Jul 26, 2016 | By Alec

Kickstarter has played in crucial role in the success story of the 3D printing community, but the crowdfunding platform itself also benefitted from some early high profile campaigns involving 3D printing that really raised Kickstarter awareness. Among them was the 3D printed Glif smartphone tripod mount, which launched just 18 months after Kickstarter launched itself. That mount was designed by NYC-based Studio Neat, who have now returned to Kickstarter with a second generation Glif six years after the first. Again prototyped through 3D printing, this new and improved mount is already on course to repeat its predecessor’s crowdfunding successes.

The reason why the original Glif (hitting Kickstarter in 2010) was so successful, is because it was a significant step on the road to making smartphones legitimate and respected cameras. But it was also a very innovative tripod mount design that really appealed to a lot of people. At the time, it raised over $137,000 and helped Studio Neat to become a successful business.

Since then, the company released several updates to the Glif, but have now reached a point where it’s time for a completely new product. As the company explained, this was the logical result of the changing smartphone photography landscape. “With each successive smartphone, the camera is getting more and more incredible. The smartphone has become a legitimate tool, for photographers, filmmakers, and mobile journalists. So our goal is simple: to create the best tripod mount for smartphones, period,” they say.

But like its predecessor, it has been thoroughly prototyped through 3D printing, resulting in a gorgeous and deceptively simple – but multifunctional – result. The clamp itself relies on a spring-loaded mechanism, with foam padding protecting your smartphone. Easily locking in place, it ensures a firm grip. While it sounds simple, the designers argue that most spring mounts feature a flimsy, insecure grip, while a more reliable screw mount is cumbersome to operate. “We wanted to create a mount that is the best of both. The quick release lever, when opened, allows the jaws to move freely, making it easy to quickly load or remove your device. Here is the clever bit: when you close the lever, it automatically tightens around your device, resulting in a super secure connection,” they say.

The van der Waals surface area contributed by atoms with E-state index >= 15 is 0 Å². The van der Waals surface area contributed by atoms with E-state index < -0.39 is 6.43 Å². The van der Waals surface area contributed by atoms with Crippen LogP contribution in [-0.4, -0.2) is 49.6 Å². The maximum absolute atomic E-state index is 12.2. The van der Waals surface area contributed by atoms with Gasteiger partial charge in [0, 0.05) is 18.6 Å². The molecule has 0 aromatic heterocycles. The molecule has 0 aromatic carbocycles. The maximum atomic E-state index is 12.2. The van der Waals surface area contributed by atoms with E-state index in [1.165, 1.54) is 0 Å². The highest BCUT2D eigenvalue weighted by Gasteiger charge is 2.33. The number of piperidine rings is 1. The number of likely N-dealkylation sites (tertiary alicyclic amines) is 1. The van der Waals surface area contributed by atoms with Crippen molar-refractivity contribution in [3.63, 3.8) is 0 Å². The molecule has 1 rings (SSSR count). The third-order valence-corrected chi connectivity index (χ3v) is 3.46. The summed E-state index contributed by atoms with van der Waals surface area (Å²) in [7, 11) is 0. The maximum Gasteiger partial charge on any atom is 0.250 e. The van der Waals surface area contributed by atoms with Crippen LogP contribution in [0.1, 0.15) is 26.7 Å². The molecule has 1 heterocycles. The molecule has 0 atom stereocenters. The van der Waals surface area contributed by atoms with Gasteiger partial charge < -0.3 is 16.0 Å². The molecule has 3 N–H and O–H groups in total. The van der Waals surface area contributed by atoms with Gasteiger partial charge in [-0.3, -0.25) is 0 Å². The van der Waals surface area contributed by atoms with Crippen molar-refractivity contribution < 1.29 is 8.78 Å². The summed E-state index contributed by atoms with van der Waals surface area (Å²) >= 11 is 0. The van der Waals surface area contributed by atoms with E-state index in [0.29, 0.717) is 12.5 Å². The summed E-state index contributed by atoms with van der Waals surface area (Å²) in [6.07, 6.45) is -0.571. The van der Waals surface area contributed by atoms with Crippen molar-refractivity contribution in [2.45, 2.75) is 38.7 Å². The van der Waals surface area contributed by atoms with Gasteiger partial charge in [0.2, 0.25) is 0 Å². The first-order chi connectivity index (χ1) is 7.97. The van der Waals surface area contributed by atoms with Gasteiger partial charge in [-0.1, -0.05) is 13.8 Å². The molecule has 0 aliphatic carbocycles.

What’s more, it has been upgraded in size to accommodate larger smartphones. As a result, the new and improved Glip can hold any device with a width between the 58mm (2.25") to 99mm (3.9") (including a case) – which covers the majority of smartphones still in production.

But more importantly, the new Glip is also multifunctional thanks to no less than three tripod mounting points – all relying on the same mechanism. This makes the device suitable for a number of applications, including portrait and landscape orientations. “With things like panoramic photos, Periscope streams, and Snapchat, smartphones have legitimized the once-smirked-at portrait orientation,” the company says. The different mounts can also be used to hold accessories, like a microphone or light, to create a proper filming setup.

And that, in a nutshell, is what Studio Neat hopes to turn the Glif into: the start of a mobile rig that can be used for whatever you want. They have therefore also added a hand grip accessory for freehand shooting (made from excellent and solid cherry hardwood) and a wrist strap made from durable paracord. And with the full set costing just $50 ($25 for a basic Glif), that will certainly be the cheapest mobile rig you’ll find.

But if you’re thinking that you don’t want to pay that kind of money for a 3D printed setup, you can rest assured. While 3D printing was extensively used during prototyping and all photos visible above were shot using 3D printed prototypes, the final parts shipped to you will be injection molded for a much a cleaner finish. If you’re interested, head over to Kickstarter here. The campaign, which has already gathered nearly three times more than its target pledge, will run until the 20th of August.



Posted in 3D Printing Application



Maybe you also like:


Leave a comment:

Your Name:


Subscribe us to

3ders.org Feeds 3ders.org twitter 3ders.org facebook   

About 3Ders.org

3Ders.org provides the latest news about 3D printing technology and 3D printers. We are now seven years old and have around 1.5 million unique visitors per month.

News Archive